From 1969 through 1977, under Hanks' administration, the Arts Endowment functioned like a fine piece of oiled machinery. Hanks continuously obtained the requested essential appropriations from Congress because of her genius in implementing the power of the lobby system. Although she had not had direct administrative experience in the federal government, some people were skeptical at the beginning of her term; those in doubt underestimated her bureaucratic astuteness and her ability to direct this complex cultural office. Richard Nixon's early endorsement of the arts benefited the Arts Endowment in several ways; the budget for the Arts Endowment not only increased but more federal funding became available and numerous programs within the agency." Between 1965 and 2008, the agency has made in excess of 128,000 grants, totaling more than $5 billion. From the mid-1980s to the mid-1990s, Congress granted the NEA an annual funding of between $160 and $180 million. In 1996, Congress cut the NEA funding to $99.5 million as a result of pressure from conservative groups, including the American Family Association, who criticized the agency for using tax dollars to fund controversial artists such as Barbara DeGenevieve, Andres Serrano, Robert Mapplethorpe, the performance artists known as the "NEA Four".

Since 1996, the NEA has rebounded with a 2015 budget of $146.21 million. For FY 2010, the budget reached the level it was at during the mid-1990s at $167.5 million but fell again in FY 2011 with a budget of $154 million. The NEA is governed by a Chairman appointed by the President to a four-year term and confirmed by Congress; the NEA's advisory committee, the National Council on the Arts, advises the Chairman on policies and programs, as well as reviewing grant applications, fundraising guidelines, leadership initiative. This body consists of 14 individuals appointed by the President for their expertise and knowledge in the arts, in addition to six ex officio members of Congress who serve in a non-voting capacity. On August 1, 2019, Mary Anne Carter was confirmed by the Senate as the 12th chairman of the National Endowment for the Arts, she had been nominated by President Donald Trump in November 2018. The NEA offers grants in the categories of: 1) Grants for Arts Projects, 2) National Initiatives, 3) Partnership Agreements.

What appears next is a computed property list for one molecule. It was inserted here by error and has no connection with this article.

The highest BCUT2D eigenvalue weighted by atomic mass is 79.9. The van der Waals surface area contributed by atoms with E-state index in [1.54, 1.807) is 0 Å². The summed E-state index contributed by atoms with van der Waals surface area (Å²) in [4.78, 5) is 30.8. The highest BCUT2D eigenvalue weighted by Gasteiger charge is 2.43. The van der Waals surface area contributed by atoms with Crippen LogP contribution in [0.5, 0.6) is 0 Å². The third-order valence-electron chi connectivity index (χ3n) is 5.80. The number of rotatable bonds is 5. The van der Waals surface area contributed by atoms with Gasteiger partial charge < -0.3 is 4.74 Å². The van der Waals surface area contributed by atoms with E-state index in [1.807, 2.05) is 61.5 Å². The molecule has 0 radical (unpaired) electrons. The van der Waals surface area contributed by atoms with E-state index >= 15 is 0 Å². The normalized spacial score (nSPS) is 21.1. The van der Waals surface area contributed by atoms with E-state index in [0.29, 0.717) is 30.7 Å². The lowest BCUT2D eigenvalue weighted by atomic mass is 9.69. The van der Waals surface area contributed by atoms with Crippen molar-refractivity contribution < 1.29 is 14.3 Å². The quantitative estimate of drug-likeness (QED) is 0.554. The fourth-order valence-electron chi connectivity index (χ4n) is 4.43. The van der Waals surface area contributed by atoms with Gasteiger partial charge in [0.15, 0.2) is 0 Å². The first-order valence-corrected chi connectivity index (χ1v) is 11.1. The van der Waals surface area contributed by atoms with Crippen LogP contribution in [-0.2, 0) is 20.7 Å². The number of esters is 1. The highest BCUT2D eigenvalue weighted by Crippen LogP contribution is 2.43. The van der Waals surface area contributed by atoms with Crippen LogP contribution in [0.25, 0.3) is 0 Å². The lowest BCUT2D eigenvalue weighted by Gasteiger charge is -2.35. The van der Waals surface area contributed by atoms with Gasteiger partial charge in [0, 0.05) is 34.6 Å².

Grants for Arts Projects support exemplary projects in the discipline categories of artist communities, arts education, design and traditional arts, local arts agencies, media arts, music, musical theater, presenting and visual arts. The NEA grants individual fellowships in literature to creative writers and translators of exceptional talent in the areas of prose and poetry; the NEA has partnerships in the areas of state and regional, international activities, design. The state arts agencies and regional arts organizations are the NEA's primary partners in serving the American people through the arts. Forty percent of all NEA funding goes to regional arts organizations. Additionally, the NEA awards three Lifetime Honors: NEA National Heritage Fellowships to master folk and traditional artists, NEA Jazz Masters Fellowships to jazz musicians and advocates, NEA Opera Honors to individuals who have made